Co-expression of human CYP1A2 protein and NADPH-CYP reductase was induced by IPTG in E. coli DH5[alpha] cells following an established method (Gillam et al. 1994).
3-cyano-7-ethoxycoumarin (CEC) deethylase assay
Incubations with total volume of 200 [micro]l were conducted using 96-well fluorescence microtiter plates based on the method described previously (Crespi et al. 1997). 50 [micro]g cDNA-expressed proteins were added into each reaction well (nine wells in total) together with the buffer mixture (2.6 mM [NADP.sup.+], 6.6 mM glucose-6-phosphate, and 0.8 U/ml glucose-6-phosphate dehydrogenase in 50 mM phosphate buffer pH7.4). The plate was firstly pre-incubated at 37 [degrees]C for 10 min with shaking at 120 rpm, after which 2 [micro]l of 10mM CEC (CYP1A2 probe substrate, dissolved in DMSO) was added into the first well. Subsequently, two times dilution was performed from the first to the eighth well, giving the final CEC concentrations ranging from 0.4 [micro]M to 50 [micro]M. The ninth well contained 50 [micro]M CEC with 50 [micro]g control protein. After incubation at 37 [degrees]C for another 20 min with shaking at 120rpm, reactions were terminated by adding stop reagent (75 [micro]l of 0.5 M Tris base). Generation of fluorescence signal by the metabolite was quantified immediately after termination of reaction using Tecan Infinite[R] 200 Microplate Reader (Tecan AG, Switzerland) with fluorescence filter at wavelength of 430/465 (excitation/emission). Absorbance data were exported to Microsoft Excel spreadsheet for further analysis of pharmacokinetics data ([K.sub.m] and [V.sub.max]).
Inhibition studies with herbal active constituents
In order to assess the inhibitory potential of the eight active herbal active constituents (andrographolide, asiaticoside, asiatic acid, madecassic acid, eupatorin, sinensetin, caffeic acid, and rosmarinic acid), [IC.sub.50] values were determined in the first place. CEC (10 [micro]M, close to Km) was incubated with bacterial expressed enzyme proteins (50 [micro]g per reaction) in the presence of various concentrations (0.78, 1.56, 3.13, 6.25, 12.5, 25, 50, 100 [micro]M) or in the absence (control reaction) of each active constituent following the procedure described above. The CYP1A2 enzyme activities were calculated on the basis of the relative activity of the control reactions (set as 100%). Subsequently, two active constituents (eupatorin and sinensetin) with IC50 value less than 100 [micro]M were further investigated for [K.sub.i] values. For this, four concentrations of CEC (2.5, 5, 10, 15 [micro]M) were incubated with various concentrations of eupatorin (0,12.5,25, 50, 100 [micro]M) and sinensetin (0, 10, 20, 40, 60, 80 [micro]M), respectively.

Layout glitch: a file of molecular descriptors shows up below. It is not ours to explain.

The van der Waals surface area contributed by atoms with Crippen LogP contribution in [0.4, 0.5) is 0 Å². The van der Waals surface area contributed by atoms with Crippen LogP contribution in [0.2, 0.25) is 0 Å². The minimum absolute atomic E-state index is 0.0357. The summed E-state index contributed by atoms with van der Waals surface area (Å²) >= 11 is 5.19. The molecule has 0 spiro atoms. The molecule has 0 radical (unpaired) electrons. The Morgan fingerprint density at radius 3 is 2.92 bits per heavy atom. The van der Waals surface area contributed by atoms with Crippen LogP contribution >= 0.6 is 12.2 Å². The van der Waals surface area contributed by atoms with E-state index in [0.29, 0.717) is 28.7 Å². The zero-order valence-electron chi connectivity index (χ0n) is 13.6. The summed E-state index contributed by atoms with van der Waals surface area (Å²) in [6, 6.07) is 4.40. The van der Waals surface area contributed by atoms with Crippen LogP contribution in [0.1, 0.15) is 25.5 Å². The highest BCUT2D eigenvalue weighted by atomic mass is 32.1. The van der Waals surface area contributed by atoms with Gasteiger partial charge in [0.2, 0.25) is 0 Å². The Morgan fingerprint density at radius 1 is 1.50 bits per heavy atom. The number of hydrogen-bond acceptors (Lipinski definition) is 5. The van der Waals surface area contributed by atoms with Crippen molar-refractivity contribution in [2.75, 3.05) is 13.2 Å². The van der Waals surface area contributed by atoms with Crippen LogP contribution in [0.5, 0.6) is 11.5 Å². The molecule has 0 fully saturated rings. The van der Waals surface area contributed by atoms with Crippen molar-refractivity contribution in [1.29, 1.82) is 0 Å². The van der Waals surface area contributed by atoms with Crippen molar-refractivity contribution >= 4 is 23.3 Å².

Non-linear regression analysis using the GraphPad Prism version 6.00 for Windows (GraphPad Software, La Jolla California USA) was performed to obtain enzyme kinetics ([K.sub.m], [V.sub.max]) for CYP1A2-mediated CEC deethylation. [IC.sub.50] values were estimated by non-linear regression analysis with the help of SigmaPlot[TM] (version 9.0, Systat Software Inc, USA). [K.sub.i] values were determined from the secondary plots constructed using slopes or y-intercepts of Lineweaver-Burk plots. The mechanism of inhibition was decided graphically from the Lineweaver-Burk plots. The initial kinetics estimates from the plots were subsequently used to determine [K.sub.i] values using nonlinear regression analysis by fitting different models of enzyme inhibition to the kinetic data using SigmaPlot[R] Enzyme Kinetics Module.